International Yoga Day: Amid the pandemic, here’s how yoga can help support mental health
On International Yoga Day, it’s a good idea to recall all the powerful ways in which yoga supports just about anything. We are now in challenging times. With so many people experiencing personal loss, financial stress, and feelings of isolation, what are the ways we can support our mental health? Well, yoga is definitely one.
Yoga is very diverse. Today, it has permeated every corner of the globe, bringing an aspect of dilution with that expansion.
Different body types may need different styles. If you are someone who is restless, anxious, and struggling with mental health symptoms, then popular styles such as power yoga may be unsuitable. What you might need is something that a practice style that is grounding, slow, serene, and where you retain poses, rather than keep moving vigorously from one to the other.
Yoga to support mental health
If you have been practising yoga regularly and still find yourself very restless and anxious, you may want to try a different approach and see how your mind feels. Here are some things to think about. You could also check in with your yoga teacher.
1. When it comes to mental health, there is a world of difference between a vigorous practice of 27 or 54 suryanamaskars done quickly versus just five done very slowly. Slowly does not mean that you do not get anything from it. Try practising one round over three or four minutes, moving slowly and focusing on the delicate details of each asana, and you will see how challenging it is physically. Yet, it will also allow your mind to become still and you will feel relaxed and calm at the end of your practice.
If you are always counting the number of rounds, I urge you to try this once and move out of your comfort zone. Your mind will thank you for it.
2. If you do not have challenges with high blood pressure or a detached retina, find someone who can help you add inversions like head stand and shoulder stand to your asana practice. Head stand allows you to drain lymph in individual organs within your body, restoring better circulation to them later. Oxygenation greatly improves and there is immense clarity in your mind post practising headstand. If you cannot find someone to do this, begin with a more passive shoulder stand. Inversions are a wonderful way to bring calmness.
3. Any spinal twist is a calming pose. You do not need complex asana, but a simple cross-legged pose where you twist to one side and hold it for a few minutes is more than enough. When you close your eyes in a spinal twist, imagine that you are gently wringing out the spine of stagnant blood flow. It is said that a spinal twist brings a fresh flow of blood to the entire nervous system, thereby restoring a feeling of calmness and being more grounded.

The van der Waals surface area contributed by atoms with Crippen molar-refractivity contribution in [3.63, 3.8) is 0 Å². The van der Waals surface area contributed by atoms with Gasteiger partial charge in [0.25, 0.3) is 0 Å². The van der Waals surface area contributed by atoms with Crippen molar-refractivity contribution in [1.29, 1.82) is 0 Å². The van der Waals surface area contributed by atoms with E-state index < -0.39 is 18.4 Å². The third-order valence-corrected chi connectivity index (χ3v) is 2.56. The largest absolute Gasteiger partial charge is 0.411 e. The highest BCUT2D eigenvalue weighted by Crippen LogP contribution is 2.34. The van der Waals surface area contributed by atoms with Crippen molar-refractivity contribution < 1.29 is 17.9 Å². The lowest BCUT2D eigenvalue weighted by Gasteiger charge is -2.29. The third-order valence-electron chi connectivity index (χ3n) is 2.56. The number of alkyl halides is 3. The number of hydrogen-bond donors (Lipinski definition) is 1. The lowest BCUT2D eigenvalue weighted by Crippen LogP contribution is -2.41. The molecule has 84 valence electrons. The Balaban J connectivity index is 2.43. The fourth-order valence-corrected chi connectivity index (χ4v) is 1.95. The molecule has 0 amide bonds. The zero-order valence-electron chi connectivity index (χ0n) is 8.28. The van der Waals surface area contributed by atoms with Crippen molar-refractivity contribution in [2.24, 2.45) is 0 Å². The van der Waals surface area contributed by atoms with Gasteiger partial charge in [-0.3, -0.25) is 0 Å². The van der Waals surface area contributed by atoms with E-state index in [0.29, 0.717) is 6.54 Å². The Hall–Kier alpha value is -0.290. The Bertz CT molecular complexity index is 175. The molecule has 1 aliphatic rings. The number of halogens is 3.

4. A common mistake that I see people doing with yoga is to add vigorous pranayama after watching a video or being guided by a practitioner who might not have adequate experience. If you are anxious and in a sympathetic dominant state, which is more of a fight-or-flight response, then you really do not need anything which is further activating.
Practising pranayama such as kapalbhati or bhastrika when you are already in a stress mode can be deeply detrimental.
I’ve seen people have a flare up of any symptoms, getting angry, feeling more anxiety and losing sleep. Subtle practices are immensely powerful to mental health. Including a simple practice like alternate nostril breathing or slow abdominal breathing can shift you into a parasympathetic mode where your body responds better to everything else.
5. Shavasana or yoga nidra are practices that we should all be adding during these stressful times. People have asked me and my husband often about skipping Shavasana. Not doing Shavasana at the end of your practice is like eating food and not having insulin. It allows the energy to permeate and flow throughout your body after a wonderfully curated practice. Skipping it is a way to dissipate the prana and lose the benefits of all that you included. It also allows your breath to slow down and deepen.
When your breath becomes longer, and the difference between your inhale and exhale is more, you have better resilience to stress.
Typically, your exhale should be about double the time of your inhale. Staying in Shavasana for 10 minutes lets your breath slow down. Did you know that lying on the ground is earthing and grounding, and helps you to release the damaging effects of all the EMF toxins that you are exposed to?
Embrace yoga the right way
With all the directions that yoga has moved recently, it is important to stay true to traditional teaching and methods. Look for practitioners with long-standing experience versus those who have vigorous practices and push you.
Your body type is unique. What you might be going through mentally may need something unique. It really depends on practising yoga the right way. Only then, can it make a profound difference to your mental health and balance.